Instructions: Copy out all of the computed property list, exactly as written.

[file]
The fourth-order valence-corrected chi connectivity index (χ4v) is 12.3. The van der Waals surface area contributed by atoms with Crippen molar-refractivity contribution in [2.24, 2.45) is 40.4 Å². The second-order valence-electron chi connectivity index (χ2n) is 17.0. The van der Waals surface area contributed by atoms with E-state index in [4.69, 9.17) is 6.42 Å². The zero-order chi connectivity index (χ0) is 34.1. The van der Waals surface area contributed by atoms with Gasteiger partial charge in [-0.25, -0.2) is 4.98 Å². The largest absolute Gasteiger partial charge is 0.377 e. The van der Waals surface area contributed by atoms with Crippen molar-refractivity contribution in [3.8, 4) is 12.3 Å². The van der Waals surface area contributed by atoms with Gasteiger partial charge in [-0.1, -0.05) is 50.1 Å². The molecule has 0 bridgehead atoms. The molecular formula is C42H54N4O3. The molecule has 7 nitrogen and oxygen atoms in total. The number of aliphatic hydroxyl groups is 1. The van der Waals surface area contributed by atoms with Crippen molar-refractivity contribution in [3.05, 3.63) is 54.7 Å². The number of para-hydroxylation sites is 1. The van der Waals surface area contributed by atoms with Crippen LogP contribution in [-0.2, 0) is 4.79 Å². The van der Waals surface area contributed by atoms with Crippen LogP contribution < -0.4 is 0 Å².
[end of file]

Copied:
The fourth-order valence-corrected chi connectivity index (χ4v) is 12.3. The van der Waals surface area contributed by atoms with Crippen molar-refractivity contribution in [2.24, 2.45) is 40.4 Å². The second-order valence-electron chi connectivity index (χ2n) is 17.0. The van der Waals surface area contributed by atoms with E-state index in [4.69, 9.17) is 6.42 Å². The zero-order chi connectivity index (χ0) is 34.1. The van der Waals surface area contributed by atoms with Gasteiger partial charge in [-0.25, -0.2) is 4.98 Å². The largest absolute Gasteiger partial charge is 0.377 e. The van der Waals surface area contributed by atoms with Crippen molar-refractivity contribution in [3.8, 4) is 12.3 Å². The van der Waals surface area contributed by atoms with Gasteiger partial charge in [-0.1, -0.05) is 50.1 Å². The molecule has 0 bridgehead atoms. The molecular formula is C42H54N4O3. The molecule has 7 nitrogen and oxygen atoms in total. The number of aliphatic hydroxyl groups is 1. The van der Waals surface area contributed by atoms with Crippen molar-refractivity contribution in [3.05, 3.63) is 54.7 Å². The number of para-hydroxylation sites is 1. The van der Waals surface area contributed by atoms with Crippen LogP contribution in [-0.2, 0) is 4.79 Å². The van der Waals surface area contributed by atoms with Crippen LogP contribution < -0.4 is 0 Å².